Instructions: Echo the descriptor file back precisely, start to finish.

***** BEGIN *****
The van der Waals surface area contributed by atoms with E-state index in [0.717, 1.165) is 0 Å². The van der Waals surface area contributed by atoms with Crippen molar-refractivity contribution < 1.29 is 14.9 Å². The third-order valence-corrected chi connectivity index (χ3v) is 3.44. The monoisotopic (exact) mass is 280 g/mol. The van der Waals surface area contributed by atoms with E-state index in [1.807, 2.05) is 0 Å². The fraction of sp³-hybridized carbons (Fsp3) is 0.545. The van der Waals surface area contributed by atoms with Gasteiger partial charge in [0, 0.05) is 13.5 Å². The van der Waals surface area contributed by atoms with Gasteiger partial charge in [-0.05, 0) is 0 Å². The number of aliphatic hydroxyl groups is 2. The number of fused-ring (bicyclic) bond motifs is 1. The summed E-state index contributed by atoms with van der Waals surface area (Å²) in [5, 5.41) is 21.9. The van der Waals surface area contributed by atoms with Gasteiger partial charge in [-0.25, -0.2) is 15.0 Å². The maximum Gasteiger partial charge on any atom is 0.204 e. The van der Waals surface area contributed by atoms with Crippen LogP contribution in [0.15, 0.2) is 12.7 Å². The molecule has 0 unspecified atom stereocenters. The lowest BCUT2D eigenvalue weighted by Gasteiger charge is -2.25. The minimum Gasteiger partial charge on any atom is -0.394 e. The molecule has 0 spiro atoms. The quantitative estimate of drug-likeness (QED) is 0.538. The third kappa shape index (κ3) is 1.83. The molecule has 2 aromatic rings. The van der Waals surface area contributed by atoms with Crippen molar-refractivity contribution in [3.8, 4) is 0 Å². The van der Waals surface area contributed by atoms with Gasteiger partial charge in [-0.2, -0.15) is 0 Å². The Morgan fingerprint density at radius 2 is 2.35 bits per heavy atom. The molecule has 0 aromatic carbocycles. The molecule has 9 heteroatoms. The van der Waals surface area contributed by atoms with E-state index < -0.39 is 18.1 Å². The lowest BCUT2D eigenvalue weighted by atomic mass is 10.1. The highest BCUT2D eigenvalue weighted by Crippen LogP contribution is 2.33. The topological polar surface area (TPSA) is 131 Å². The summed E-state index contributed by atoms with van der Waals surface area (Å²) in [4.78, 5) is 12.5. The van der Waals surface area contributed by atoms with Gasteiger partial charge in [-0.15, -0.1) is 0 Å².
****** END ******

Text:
The van der Waals surface area contributed by atoms with E-state index in [0.717, 1.165) is 0 Å². The van der Waals surface area contributed by atoms with Crippen molar-refractivity contribution < 1.29 is 14.9 Å². The third-order valence-corrected chi connectivity index (χ3v) is 3.44. The monoisotopic (exact) mass is 280 g/mol. The van der Waals surface area contributed by atoms with E-state index in [1.807, 2.05) is 0 Å². The fraction of sp³-hybridized carbons (Fsp3) is 0.545. The van der Waals surface area contributed by atoms with Gasteiger partial charge in [0, 0.05) is 13.5 Å². The van der Waals surface area contributed by atoms with Gasteiger partial charge in [-0.05, 0) is 0 Å². The number of aliphatic hydroxyl groups is 2. The number of fused-ring (bicyclic) bond motifs is 1. The summed E-state index contributed by atoms with van der Waals surface area (Å²) in [5, 5.41) is 21.9. The van der Waals surface area contributed by atoms with Gasteiger partial charge in [-0.25, -0.2) is 15.0 Å². The maximum Gasteiger partial charge on any atom is 0.204 e. The van der Waals surface area contributed by atoms with Crippen LogP contribution in [0.15, 0.2) is 12.7 Å². The molecule has 0 unspecified atom stereocenters. The lowest BCUT2D eigenvalue weighted by Gasteiger charge is -2.25. The minimum Gasteiger partial charge on any atom is -0.394 e. The molecule has 0 spiro atoms. The quantitative estimate of drug-likeness (QED) is 0.538. The third kappa shape index (κ3) is 1.83. The molecule has 2 aromatic rings. The van der Waals surface area contributed by atoms with Crippen molar-refractivity contribution in [3.8, 4) is 0 Å². The van der Waals surface area contributed by atoms with Gasteiger partial charge in [-0.2, -0.15) is 0 Å². The Morgan fingerprint density at radius 2 is 2.35 bits per heavy atom. The molecule has 0 aromatic carbocycles. The molecule has 9 heteroatoms. The van der Waals surface area contributed by atoms with E-state index < -0.39 is 18.1 Å². The lowest BCUT2D eigenvalue weighted by atomic mass is 10.1. The highest BCUT2D eigenvalue weighted by Crippen LogP contribution is 2.33. The topological polar surface area (TPSA) is 131 Å². The summed E-state index contributed by atoms with van der Waals surface area (Å²) in [4.78, 5) is 12.5. The van der Waals surface area contributed by atoms with Gasteiger partial charge in [-0.15, -0.1) is 0 Å².